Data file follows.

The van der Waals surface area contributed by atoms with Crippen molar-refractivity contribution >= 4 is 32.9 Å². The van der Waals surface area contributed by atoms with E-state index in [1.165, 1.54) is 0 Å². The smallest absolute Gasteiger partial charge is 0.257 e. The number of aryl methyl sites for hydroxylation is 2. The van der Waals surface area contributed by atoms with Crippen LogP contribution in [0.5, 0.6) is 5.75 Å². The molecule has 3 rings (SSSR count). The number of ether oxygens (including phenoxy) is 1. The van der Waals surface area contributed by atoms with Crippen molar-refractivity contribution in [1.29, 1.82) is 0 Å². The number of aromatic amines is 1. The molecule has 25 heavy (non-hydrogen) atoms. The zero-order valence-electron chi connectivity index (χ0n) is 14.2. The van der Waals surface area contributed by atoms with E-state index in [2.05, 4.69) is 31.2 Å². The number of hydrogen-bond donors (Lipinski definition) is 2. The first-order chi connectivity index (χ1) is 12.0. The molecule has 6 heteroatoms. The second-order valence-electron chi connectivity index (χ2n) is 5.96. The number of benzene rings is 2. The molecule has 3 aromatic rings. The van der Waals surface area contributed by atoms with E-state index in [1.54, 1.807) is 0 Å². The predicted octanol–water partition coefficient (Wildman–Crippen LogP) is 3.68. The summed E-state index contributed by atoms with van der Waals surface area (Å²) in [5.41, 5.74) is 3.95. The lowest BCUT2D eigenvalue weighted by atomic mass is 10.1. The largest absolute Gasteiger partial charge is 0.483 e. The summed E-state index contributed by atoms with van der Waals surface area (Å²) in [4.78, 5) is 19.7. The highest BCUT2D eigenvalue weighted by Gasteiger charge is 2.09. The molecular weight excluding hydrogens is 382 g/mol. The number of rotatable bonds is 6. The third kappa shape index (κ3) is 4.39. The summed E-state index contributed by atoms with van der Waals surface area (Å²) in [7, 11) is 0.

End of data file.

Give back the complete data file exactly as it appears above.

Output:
The van der Waals surface area contributed by atoms with Crippen molar-refractivity contribution >= 4 is 32.9 Å². The van der Waals surface area contributed by atoms with E-state index in [1.165, 1.54) is 0 Å². The smallest absolute Gasteiger partial charge is 0.257 e. The number of aryl methyl sites for hydroxylation is 2. The van der Waals surface area contributed by atoms with Crippen LogP contribution in [0.5, 0.6) is 5.75 Å². The molecule has 3 rings (SSSR count). The number of ether oxygens (including phenoxy) is 1. The van der Waals surface area contributed by atoms with Crippen molar-refractivity contribution in [1.29, 1.82) is 0 Å². The number of aromatic amines is 1. The molecule has 25 heavy (non-hydrogen) atoms. The zero-order valence-electron chi connectivity index (χ0n) is 14.2. The van der Waals surface area contributed by atoms with E-state index in [2.05, 4.69) is 31.2 Å². The number of hydrogen-bond donors (Lipinski definition) is 2. The first-order chi connectivity index (χ1) is 12.0. The molecule has 6 heteroatoms. The second-order valence-electron chi connectivity index (χ2n) is 5.96. The number of benzene rings is 2. The molecule has 3 aromatic rings. The van der Waals surface area contributed by atoms with E-state index in [1.54, 1.807) is 0 Å². The predicted octanol–water partition coefficient (Wildman–Crippen LogP) is 3.68. The summed E-state index contributed by atoms with van der Waals surface area (Å²) in [5.41, 5.74) is 3.95. The lowest BCUT2D eigenvalue weighted by atomic mass is 10.1. The largest absolute Gasteiger partial charge is 0.483 e. The summed E-state index contributed by atoms with van der Waals surface area (Å²) in [4.78, 5) is 19.7. The highest BCUT2D eigenvalue weighted by Gasteiger charge is 2.09. The molecular weight excluding hydrogens is 382 g/mol. The number of rotatable bonds is 6. The third kappa shape index (κ3) is 4.39. The summed E-state index contributed by atoms with van der Waals surface area (Å²) in [7, 11) is 0.